Great Sand Dunes National Park and Preserve, Colorado

Colorado. Rocky Mountains. Forests. Farms. Water. The tallest sand dunes in North America. What? No kidding! Sprawling over 330 square miles, sand and sediment from the San Juan and Sangre de Cristo Mountain ranges blew and washed into what was once a huge lake. As the lake filled in, the gusty, year round wind piled the sand into dunes and continues to feed and shift the dunes today. The park contains nearly half the Dunes, while most of the rest are part of  a National Preserve in the Sangre de Cristo Wilderness.


Another anomaly of the park is that it contains 7 life zones and the many animals and plants that inhabit them. Rocky Mountain bighorn sheep can be found in Alpine Tundra; black bear roam Subalpine Forests; bobcats prowl among the pinon and juniper of Montane Forests; brightly colored tiger beetles liven up the Dunefields; elk wander the Grasslands; sandhill cranes patrol the Plains; finally, there are Streams and Wetlands, where beaver can sometimes be found. So this is Colorado after all.


I find the Dunes to be particularly striking during Lent. The stark barrenness of the dunefield summoned us into its emptiness. The mysterious undulations teased us into pursuing their secrets. Were there hidden spaces, or just endless drifts? Daddy couldn’t resist removing his shoes to sink his feet into the soft, silky sand. I left my boots on. The wind was icy and the dunes were not reflecting the sun’s warmth on this day.


As Yak crested a steep mound, the merciless wind stole his cowboy hat and deposited it playfully on the even steeper backside. Despite my dislike of vertical slopes, I judged that even if I rolled down to the bottom, the worst I would get would be sand in my hair, so I went after the headpiece. Halfway there I was creeping on all fours. Just as I was within reach of my goal, daddy clambered over the ridge and stopped right in front of the topper, laughing at me. Refusing to admit defeat, I pounced upon the hat and we all sat down on the backside of the dune, out of the sandstorm, for a much needed rest and a good laugh.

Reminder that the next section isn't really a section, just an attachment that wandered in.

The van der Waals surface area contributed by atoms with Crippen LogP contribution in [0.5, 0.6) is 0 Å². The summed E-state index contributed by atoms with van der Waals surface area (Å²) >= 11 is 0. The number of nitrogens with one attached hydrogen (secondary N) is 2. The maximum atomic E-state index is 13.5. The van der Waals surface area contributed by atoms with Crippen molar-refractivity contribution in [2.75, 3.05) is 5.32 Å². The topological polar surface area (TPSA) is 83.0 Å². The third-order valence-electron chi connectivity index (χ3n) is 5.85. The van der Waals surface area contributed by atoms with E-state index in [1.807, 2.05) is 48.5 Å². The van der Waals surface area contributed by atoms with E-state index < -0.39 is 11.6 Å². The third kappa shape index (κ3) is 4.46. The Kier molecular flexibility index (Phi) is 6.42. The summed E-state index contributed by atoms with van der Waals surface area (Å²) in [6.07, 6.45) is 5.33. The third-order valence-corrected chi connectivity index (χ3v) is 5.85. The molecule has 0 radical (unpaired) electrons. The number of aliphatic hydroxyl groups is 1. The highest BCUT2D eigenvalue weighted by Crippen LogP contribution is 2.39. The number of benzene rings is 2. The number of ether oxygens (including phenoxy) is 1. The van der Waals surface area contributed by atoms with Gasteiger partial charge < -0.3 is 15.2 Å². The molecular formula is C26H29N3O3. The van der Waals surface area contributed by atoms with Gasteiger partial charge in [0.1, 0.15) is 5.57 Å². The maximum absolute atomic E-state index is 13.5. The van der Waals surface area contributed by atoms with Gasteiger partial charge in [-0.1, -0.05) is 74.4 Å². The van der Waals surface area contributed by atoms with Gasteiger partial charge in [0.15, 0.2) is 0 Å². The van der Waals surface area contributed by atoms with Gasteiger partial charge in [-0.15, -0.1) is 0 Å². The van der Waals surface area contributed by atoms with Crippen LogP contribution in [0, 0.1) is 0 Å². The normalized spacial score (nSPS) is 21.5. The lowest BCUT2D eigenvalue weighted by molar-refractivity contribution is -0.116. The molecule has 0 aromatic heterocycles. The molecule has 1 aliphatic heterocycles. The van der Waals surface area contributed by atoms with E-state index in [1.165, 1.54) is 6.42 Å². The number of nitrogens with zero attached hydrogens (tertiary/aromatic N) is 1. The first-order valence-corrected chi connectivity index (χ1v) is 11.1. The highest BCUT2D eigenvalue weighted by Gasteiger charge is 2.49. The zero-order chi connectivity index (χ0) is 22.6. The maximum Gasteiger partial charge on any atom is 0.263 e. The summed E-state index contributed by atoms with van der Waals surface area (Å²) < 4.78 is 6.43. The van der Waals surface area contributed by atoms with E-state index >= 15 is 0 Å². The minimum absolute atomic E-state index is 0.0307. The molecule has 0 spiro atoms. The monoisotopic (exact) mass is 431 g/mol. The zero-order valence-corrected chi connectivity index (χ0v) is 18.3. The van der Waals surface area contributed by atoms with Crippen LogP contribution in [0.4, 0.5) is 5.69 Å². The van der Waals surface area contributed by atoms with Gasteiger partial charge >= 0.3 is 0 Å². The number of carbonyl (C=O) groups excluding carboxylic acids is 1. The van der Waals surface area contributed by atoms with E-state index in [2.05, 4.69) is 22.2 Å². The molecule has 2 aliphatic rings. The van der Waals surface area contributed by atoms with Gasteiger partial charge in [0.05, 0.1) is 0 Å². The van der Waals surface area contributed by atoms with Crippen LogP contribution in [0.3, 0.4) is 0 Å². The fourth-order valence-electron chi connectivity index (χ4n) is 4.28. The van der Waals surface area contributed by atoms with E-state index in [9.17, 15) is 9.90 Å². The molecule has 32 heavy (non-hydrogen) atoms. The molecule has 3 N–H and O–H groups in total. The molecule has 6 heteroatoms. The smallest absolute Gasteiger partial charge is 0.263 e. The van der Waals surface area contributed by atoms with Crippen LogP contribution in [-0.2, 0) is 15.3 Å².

The wind was in our faces on the way back to the truck. I held securely to Yak’s hat, not wishing to repeat my recent heroics. Any trace of our hike in was already blown away. The lenten journey is all here in the dunes. The emptying of myself. The overcoming of fear to serve another. Laughing at my shortcomings. Struggling uphill in the sand one way and against the wind the other. Reaching the truck never felt so good. Closing the door on the tempest. Turning on the heater. Making hot chocolate with the thermos of hot water I brought. The journey is difficult, we screw up along the way. The destination is worth it.

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Canticle of the Sun – Thoughts on Wind and Weather

“Be praised, my Lord, through Brothers Wind and Air, and clouds and storms, and all the weather, through which you give your creatures sustenance.”

I try to call to mind this verse of St. Francis of Assisi’s Canticle of the Sun when the wind is ripping shingles off my roof, or blowing sheets of dirt into my face and hair.  Meditating on it at these times helps calm my irritation as I accept that such winds are usually blowing gloomy weather away from my little homestead, or bringing nourishing rain and playful snow to it – depends on my perspective, doesn’t it?

When I am hiking in the wind, if I stand still and close my eyes, I can feel Brother Wind embracing me, Brother Air infusing my body with healing oxygen, sensuous scents of evergreen, rain or snow, and sweet musky fragrances of flowers and mosses.

There is an anecdote about John Muir, the great naturalist, who was said to go for one of his “walks” in a storm, climb a tree and swing from the branches, just to let the wind and rain buffet and refresh him.  In his own words, he felt “…free to take the wind into my pulses and enjoy the excited forest…I kept my lofty perch for hours, frequently closing my eyes to enjoy the music by itself, or to feast quietly on the delicious fragrance that was streaming past.”  (John Muir, The Mountains of California).

I too have had the hours pass swiftly as I sat upon a lofty peak (though not up in a tree!) feeling the wind wash me of my anxieties, cleanse me of my materialism and make me ready to face my human brothers and sisters again, with renewed tolerance, compassion and love.

All praise and glory to God, the awesome Creator!

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